Written by David Pepose
Art by Ruben Rojas
Colors by Whitney Cogar
Letters by DC Hopkins
This is a review mostly looking at the recently released Kickstarter comic The O.Z. #2. However, as I have not previously covered issue #1, there will be some review of that as well as some spoilers for issue #1.
How the story is solicited: “What if The Hurt Locker took place in The Wizard of Oz? Find out in The O.Z., an action-packed fantasy comic series from Ringo Award-nominated writer David Pepose (Spencer & Locke, Going to the Chapel, Scout’s Honor) and superstar artist Ruben Rojas (Proton) that transforms a childhood classic into a war story for the ages. Returning to Kickstarter with our double-sized, 44-page second chapter, this campaign is dedicated to bringing this adrenaline-fueled twist on L. Frank Baum’s iconic Oz novels to life. Fans of Mad Max: Fury Road, The Old Guard, and Fables will not want to miss out on The O.Z.“
This is a comic that will make you simultaneously want to clap, whoop, and cry and be so damn happy with the payoff – and it’s not done yet.
I was not a huge Wizard of Oz fan growing up, but I had seen it and enjoyed the fun and fantastical world that it was. Reading The O.Z. you get such clever nods to the Wizard of O.Z. and a really not-so-far-fetched idea of what might have happened next in Oz. Each issue of The O.Z. contains 2 chapters of the story and brings you on an emotional ride from start to finish. Issue #1 introduces us to Dorothy, the granddaughter of the original Dorothy, who is an Iraqi war veteran. From speaking with David in the past, he talked about how he spoke with combat veterans to discuss issues with reintegrating into society and dealing with PTSD. That research really pays off in his character development of the younger Dorothy, who is struggling with her life back in Kansas. Because of her background, she is very hesitant to join in on another war, until that war is thrust right in front of her and she’s reliving events that happened in Iraq. However, Dorothy is, after all, the descendent of the Dorothy that saved Oz from the wicked witch and this is her fight.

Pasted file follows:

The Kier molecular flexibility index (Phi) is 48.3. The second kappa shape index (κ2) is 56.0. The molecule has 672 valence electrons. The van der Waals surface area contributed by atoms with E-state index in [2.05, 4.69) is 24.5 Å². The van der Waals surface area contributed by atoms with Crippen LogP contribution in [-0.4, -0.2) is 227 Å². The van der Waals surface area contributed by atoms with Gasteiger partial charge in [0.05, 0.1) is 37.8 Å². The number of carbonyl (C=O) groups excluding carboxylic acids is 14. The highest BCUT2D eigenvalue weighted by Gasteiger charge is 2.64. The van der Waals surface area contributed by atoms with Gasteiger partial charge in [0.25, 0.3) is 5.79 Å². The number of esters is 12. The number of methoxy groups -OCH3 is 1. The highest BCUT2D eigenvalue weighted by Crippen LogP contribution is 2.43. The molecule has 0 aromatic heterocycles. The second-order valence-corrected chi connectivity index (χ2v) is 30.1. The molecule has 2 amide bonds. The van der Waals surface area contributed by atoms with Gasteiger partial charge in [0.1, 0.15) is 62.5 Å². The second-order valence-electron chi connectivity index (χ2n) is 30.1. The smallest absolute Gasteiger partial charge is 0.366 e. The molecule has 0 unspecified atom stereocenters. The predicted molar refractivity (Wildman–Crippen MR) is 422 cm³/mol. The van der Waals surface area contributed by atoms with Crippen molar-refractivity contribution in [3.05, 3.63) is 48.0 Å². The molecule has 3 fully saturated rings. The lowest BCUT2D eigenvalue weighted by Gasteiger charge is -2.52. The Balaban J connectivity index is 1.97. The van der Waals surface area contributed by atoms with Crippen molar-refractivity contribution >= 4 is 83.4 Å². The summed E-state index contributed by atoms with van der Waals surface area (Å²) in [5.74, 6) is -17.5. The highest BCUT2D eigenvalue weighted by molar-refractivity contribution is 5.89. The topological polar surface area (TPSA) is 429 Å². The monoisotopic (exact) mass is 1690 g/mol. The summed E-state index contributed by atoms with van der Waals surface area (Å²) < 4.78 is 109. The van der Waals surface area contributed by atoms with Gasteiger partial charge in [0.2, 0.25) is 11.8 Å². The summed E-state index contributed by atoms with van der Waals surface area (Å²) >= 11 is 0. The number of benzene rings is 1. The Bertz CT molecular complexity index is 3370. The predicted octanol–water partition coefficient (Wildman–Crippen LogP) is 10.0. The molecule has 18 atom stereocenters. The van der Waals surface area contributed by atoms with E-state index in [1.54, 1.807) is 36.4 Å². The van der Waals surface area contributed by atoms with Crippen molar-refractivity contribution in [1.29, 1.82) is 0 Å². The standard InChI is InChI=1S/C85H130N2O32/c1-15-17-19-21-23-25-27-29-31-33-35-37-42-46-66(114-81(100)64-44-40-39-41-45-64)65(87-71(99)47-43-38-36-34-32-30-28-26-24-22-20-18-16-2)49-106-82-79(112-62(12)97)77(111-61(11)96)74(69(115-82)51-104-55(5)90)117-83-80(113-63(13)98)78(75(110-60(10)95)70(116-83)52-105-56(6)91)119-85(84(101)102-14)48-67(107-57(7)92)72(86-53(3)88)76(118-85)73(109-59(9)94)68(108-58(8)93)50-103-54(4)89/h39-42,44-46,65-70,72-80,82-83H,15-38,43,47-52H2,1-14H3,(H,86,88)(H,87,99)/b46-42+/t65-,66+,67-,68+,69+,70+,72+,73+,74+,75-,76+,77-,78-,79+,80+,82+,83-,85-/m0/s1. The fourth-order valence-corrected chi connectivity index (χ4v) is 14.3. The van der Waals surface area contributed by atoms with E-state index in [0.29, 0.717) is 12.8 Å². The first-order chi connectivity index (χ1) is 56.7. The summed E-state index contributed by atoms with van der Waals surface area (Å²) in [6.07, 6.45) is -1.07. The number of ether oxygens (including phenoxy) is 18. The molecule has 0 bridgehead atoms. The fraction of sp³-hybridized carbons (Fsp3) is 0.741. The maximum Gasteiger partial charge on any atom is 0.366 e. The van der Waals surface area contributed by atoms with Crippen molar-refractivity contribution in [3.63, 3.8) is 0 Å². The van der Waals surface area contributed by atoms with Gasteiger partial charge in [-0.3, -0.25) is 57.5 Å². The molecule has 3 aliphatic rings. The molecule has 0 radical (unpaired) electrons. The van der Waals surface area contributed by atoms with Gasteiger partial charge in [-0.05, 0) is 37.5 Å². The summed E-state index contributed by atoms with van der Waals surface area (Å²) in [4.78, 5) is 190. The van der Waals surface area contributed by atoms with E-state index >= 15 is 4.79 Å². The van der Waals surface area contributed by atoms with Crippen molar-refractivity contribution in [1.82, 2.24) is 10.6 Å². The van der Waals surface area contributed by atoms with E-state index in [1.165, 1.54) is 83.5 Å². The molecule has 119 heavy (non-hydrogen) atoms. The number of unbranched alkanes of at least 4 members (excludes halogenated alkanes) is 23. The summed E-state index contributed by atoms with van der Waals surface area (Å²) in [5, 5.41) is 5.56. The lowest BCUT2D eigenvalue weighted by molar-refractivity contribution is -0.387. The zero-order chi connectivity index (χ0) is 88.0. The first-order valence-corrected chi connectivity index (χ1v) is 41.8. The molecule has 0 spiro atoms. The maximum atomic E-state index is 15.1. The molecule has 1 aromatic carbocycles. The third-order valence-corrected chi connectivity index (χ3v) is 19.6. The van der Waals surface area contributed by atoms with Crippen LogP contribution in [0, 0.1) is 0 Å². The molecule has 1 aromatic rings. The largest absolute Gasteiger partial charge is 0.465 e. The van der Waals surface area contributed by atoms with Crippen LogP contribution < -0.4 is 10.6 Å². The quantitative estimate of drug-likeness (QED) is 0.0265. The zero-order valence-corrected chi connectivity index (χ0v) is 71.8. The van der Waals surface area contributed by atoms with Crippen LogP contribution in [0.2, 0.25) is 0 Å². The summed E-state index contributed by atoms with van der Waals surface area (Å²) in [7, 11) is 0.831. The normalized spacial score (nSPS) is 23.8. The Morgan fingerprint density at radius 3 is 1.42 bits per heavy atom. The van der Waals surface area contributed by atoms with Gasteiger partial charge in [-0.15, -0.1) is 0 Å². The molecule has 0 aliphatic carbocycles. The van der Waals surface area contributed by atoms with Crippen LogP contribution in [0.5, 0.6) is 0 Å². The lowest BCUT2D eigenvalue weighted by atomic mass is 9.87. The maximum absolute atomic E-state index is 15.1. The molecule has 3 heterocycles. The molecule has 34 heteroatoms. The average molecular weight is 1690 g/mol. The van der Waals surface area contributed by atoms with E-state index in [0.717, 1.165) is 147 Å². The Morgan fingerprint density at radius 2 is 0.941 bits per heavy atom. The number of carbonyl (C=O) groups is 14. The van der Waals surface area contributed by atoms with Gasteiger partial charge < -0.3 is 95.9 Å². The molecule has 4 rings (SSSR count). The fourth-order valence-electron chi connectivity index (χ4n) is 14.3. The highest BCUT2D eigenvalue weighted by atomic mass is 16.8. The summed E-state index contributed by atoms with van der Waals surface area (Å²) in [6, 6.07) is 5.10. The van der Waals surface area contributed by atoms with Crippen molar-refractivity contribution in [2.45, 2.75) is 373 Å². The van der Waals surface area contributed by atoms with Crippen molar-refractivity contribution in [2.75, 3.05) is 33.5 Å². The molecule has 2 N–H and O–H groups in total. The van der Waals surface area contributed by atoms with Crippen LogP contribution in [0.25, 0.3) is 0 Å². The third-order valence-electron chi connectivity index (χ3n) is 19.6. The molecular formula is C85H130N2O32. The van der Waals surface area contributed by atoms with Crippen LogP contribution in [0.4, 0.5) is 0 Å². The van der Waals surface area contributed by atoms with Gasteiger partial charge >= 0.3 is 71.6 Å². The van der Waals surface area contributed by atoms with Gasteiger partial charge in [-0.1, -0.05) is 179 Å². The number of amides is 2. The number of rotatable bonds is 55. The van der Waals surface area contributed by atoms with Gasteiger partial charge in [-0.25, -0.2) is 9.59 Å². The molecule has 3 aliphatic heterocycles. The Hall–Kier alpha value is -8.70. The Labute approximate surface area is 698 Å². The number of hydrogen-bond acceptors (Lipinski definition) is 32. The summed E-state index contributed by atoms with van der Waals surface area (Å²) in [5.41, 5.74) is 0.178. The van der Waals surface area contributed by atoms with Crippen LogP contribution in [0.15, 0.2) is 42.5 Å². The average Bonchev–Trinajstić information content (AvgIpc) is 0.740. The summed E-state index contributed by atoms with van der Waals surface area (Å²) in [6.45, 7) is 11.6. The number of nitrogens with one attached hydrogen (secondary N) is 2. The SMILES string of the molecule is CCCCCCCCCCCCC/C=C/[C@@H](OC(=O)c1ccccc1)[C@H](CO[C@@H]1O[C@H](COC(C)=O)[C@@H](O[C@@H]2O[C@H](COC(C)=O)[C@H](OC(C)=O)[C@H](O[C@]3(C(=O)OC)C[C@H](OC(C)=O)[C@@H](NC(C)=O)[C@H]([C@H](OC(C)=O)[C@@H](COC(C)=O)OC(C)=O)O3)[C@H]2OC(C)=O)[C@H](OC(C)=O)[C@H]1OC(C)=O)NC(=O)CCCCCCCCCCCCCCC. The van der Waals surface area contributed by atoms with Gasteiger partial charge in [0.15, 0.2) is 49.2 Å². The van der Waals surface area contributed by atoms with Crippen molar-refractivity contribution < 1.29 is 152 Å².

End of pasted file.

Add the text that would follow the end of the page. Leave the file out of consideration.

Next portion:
There are so many twists and turns in this story that you will be holding on for dear life as you are brought through the world and experience dive-bomb attacks from flying monkeys, ambushes from a goblin-esque Pumpkinhead, and an endless supply of strawmen that give their life for their tyrant king. As we found out in issue #1, Toto is alive and back with a vengeance. This reveal was such a fun and emotional reveal for both the reader and for Dorothy. Now Toto is the magical leader behind the resistance and you will not be disappointed in how much Toto content we get in this issue.
I absolutely love how good of a villain the Scarecrow has become and how his character represents what unabashed genius and limitless power might do to someone. Both issues have some really emotional surprises and reveals that will leave both fans and non-fans of The Wizard of Oz, alike, smiling, laughing, and crying. Without revealing how or where, we get a flarking fastball special in this story that is so well-timed and executed, that you’d think Colossus and Wolverine were in the story.
If anything deserves to be a sequel to L. Frank Baum’s work, this is it. No other recreation or sequel quite holds a faerie flamethrower to this one. One thing that really takes this gritty story up a notch is the impeccable linework by artist Ruben Rojas. Not only is his style perfect for an explosive warzone, but he adapts this style for flashbacks, such as at the start of Chapter Four, “Where the Wild Things Are!” His lines are complemented by the immersive colors done by Whitney Cogar, whose colors adapt to a more muted tone in flashbacks, but shows the vibrancy of the Animal Kingdom, the abysmal firey and dusty nature of the occupied zone, and the shadowy nature of who the Scarecrow has become. Lastly, we have to talk about the amazing lettering job by DC Hopkins. Good lettering can always take a great story up to the next level, and that is exactly what DC does here. He has the right style of lettering down between all of the different scenes and action in the story.
David Peposed has been killing it with his comics from the gritty, adult version of Calvin and Hobbes called Spencer and Locke to Scout’s Honor from Aftershock Comics, and his upcoming Marvel writing in Savage Avengers, this is a series you will want to keep an eye on and read over and over.
Issue #2 of The O.Z. just released from its Kickstarter campaign. Issue #3 will be coming to Kickstarter later this year. If you missed out on Issue #1-2, keep an eye out for the third and final campaign for this wild story as we head into The Scarecrow War so you can get all 3 issues! Also, look to ww.davidpepose.com in the near future for access to the physical copies for sale when they become available.
10 out of 10 flying monkeys would recommend this story. (Just don’t tell them what happens to their king!)
Cover for Issue #2
Preview Pages of Issue #2: